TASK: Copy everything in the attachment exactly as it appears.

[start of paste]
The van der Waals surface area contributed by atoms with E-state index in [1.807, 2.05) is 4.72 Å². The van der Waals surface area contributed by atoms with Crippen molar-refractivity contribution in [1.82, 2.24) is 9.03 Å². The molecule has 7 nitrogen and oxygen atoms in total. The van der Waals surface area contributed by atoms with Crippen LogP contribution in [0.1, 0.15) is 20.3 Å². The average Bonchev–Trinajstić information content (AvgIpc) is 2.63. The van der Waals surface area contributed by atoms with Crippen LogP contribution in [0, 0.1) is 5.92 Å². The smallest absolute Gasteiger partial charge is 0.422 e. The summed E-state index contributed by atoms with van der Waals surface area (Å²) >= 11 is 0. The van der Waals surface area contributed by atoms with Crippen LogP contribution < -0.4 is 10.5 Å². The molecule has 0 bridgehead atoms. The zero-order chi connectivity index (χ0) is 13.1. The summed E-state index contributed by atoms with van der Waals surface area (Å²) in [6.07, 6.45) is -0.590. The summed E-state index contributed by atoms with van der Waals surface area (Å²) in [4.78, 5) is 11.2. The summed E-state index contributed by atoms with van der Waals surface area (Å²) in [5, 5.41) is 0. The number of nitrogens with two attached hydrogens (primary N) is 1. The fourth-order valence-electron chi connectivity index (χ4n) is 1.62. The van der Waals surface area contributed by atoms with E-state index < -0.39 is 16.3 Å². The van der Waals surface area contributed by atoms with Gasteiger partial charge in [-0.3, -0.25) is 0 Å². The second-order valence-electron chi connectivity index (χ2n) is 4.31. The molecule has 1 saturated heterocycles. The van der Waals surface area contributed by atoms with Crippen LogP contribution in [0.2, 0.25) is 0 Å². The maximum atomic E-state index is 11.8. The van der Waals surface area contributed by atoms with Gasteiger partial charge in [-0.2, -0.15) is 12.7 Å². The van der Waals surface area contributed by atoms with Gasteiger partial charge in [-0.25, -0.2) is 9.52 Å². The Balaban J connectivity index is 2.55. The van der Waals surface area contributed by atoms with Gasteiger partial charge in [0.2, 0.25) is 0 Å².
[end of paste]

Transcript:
The van der Waals surface area contributed by atoms with E-state index in [1.807, 2.05) is 4.72 Å². The van der Waals surface area contributed by atoms with Crippen molar-refractivity contribution in [1.82, 2.24) is 9.03 Å². The molecule has 7 nitrogen and oxygen atoms in total. The van der Waals surface area contributed by atoms with Crippen LogP contribution in [0.1, 0.15) is 20.3 Å². The average Bonchev–Trinajstić information content (AvgIpc) is 2.63. The van der Waals surface area contributed by atoms with Crippen LogP contribution in [0, 0.1) is 5.92 Å². The smallest absolute Gasteiger partial charge is 0.422 e. The summed E-state index contributed by atoms with van der Waals surface area (Å²) >= 11 is 0. The van der Waals surface area contributed by atoms with Crippen LogP contribution < -0.4 is 10.5 Å². The molecule has 0 bridgehead atoms. The zero-order chi connectivity index (χ0) is 13.1. The summed E-state index contributed by atoms with van der Waals surface area (Å²) in [6.07, 6.45) is -0.590. The summed E-state index contributed by atoms with van der Waals surface area (Å²) in [4.78, 5) is 11.2. The summed E-state index contributed by atoms with van der Waals surface area (Å²) in [5, 5.41) is 0. The number of nitrogens with two attached hydrogens (primary N) is 1. The fourth-order valence-electron chi connectivity index (χ4n) is 1.62. The van der Waals surface area contributed by atoms with E-state index < -0.39 is 16.3 Å². The van der Waals surface area contributed by atoms with Gasteiger partial charge in [-0.3, -0.25) is 0 Å². The second-order valence-electron chi connectivity index (χ2n) is 4.31. The molecule has 1 saturated heterocycles. The van der Waals surface area contributed by atoms with Crippen LogP contribution in [0.2, 0.25) is 0 Å². The maximum atomic E-state index is 11.8. The van der Waals surface area contributed by atoms with Gasteiger partial charge in [-0.2, -0.15) is 12.7 Å². The van der Waals surface area contributed by atoms with Gasteiger partial charge in [-0.25, -0.2) is 9.52 Å². The Balaban J connectivity index is 2.55. The van der Waals surface area contributed by atoms with Gasteiger partial charge in [0.2, 0.25) is 0 Å².